You walk away from this Parsha saying where is Isaac, the vanishing Patriarch? We know of three Patriarchs but it seems that Isaac has no special name, no role, no transition, nothing epic, no drama.
Who is Isaac and what is his role? In order to answer, let us first look at a seemingly unrelated subject, the French revolution. One of the crucial differences between the French revolution and the American revolution is that French revolution led to a vacuum, and more persecution. It led to Napoleon’s death, more totalitarianism and suffering. The magic of the American revolution is that freedom fighters and rebels were able to transition into statesmen. At a certain point they were able to say, let’s stop the revolution, create a constitution, diplomacy, and transition into a functioning society. It’s no small feat to declare that the revolution has ended and now is the time to build a stable society. In contrast, the French revolution never yielded and came to a state of stabilization. If that isn’t done, todays revolutionaries become tomorrow’s victims. (Leon Trotsky, one of the architects of the Russian revolution, was murdered with an icepick.)
How does this relate to the legacy of Isaac? In life there are new, bold-supernova-ideas that enter the human sphere and radically revolutionize human thought and experience, but they can only be successful if they are followed by a period of stability. If they don’t gain traction, they just remain ideas swirling around without any real stability. History seems to testify that the leaders of the American revolution were not just an angry mob, they were thoughtful people who were pressed into a subversive role and when that role was no longer necessary, they turned into statesmen who created a working government.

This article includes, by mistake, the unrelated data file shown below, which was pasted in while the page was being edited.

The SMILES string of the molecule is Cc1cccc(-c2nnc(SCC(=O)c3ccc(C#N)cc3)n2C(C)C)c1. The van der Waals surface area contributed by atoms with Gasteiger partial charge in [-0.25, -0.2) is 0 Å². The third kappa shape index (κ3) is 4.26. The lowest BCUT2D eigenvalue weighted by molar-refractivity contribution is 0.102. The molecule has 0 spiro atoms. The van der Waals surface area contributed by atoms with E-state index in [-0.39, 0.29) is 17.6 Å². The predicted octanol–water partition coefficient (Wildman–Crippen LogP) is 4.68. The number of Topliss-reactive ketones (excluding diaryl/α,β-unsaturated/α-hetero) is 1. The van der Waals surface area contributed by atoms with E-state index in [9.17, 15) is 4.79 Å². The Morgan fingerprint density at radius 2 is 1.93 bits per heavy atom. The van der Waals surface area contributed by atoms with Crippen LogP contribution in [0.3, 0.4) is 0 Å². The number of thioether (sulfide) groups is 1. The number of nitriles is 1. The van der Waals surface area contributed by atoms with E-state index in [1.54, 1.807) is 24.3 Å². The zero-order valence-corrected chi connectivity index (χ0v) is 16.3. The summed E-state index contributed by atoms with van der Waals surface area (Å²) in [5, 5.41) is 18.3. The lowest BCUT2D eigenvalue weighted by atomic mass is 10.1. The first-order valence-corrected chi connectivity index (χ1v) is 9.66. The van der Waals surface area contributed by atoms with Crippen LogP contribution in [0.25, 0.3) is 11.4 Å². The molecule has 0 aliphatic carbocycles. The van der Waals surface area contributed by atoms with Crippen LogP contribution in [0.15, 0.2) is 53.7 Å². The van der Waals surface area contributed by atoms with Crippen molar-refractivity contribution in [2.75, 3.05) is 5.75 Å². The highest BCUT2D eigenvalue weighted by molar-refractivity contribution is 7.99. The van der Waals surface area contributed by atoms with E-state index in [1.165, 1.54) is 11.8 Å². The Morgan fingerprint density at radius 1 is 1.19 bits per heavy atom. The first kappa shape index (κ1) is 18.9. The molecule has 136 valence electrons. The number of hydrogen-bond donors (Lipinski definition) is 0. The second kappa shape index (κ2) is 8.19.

This idea relates to Isaac. Abraham was a revolutionary. The concept of ethical monotheism was not only unknown, it was threatening to the prevailing culture of paganism. He fought to teach it, pray for people he disagreed with, and carve a path that literally changed the world. But Isaac realized that his task was not to be a revolutionary, it was to ensure that Abraham and Sara’s teachings would endure.  It takes a lot of strength not to be a revolutionary because revolutions are always exciting and enchanting. “We will change things and create a utopia,” are the buzzwords of revolution. It’s exciting to breath the fresh air of change, break apart the existing institutions and create new ones, and see yourself as a pioneer.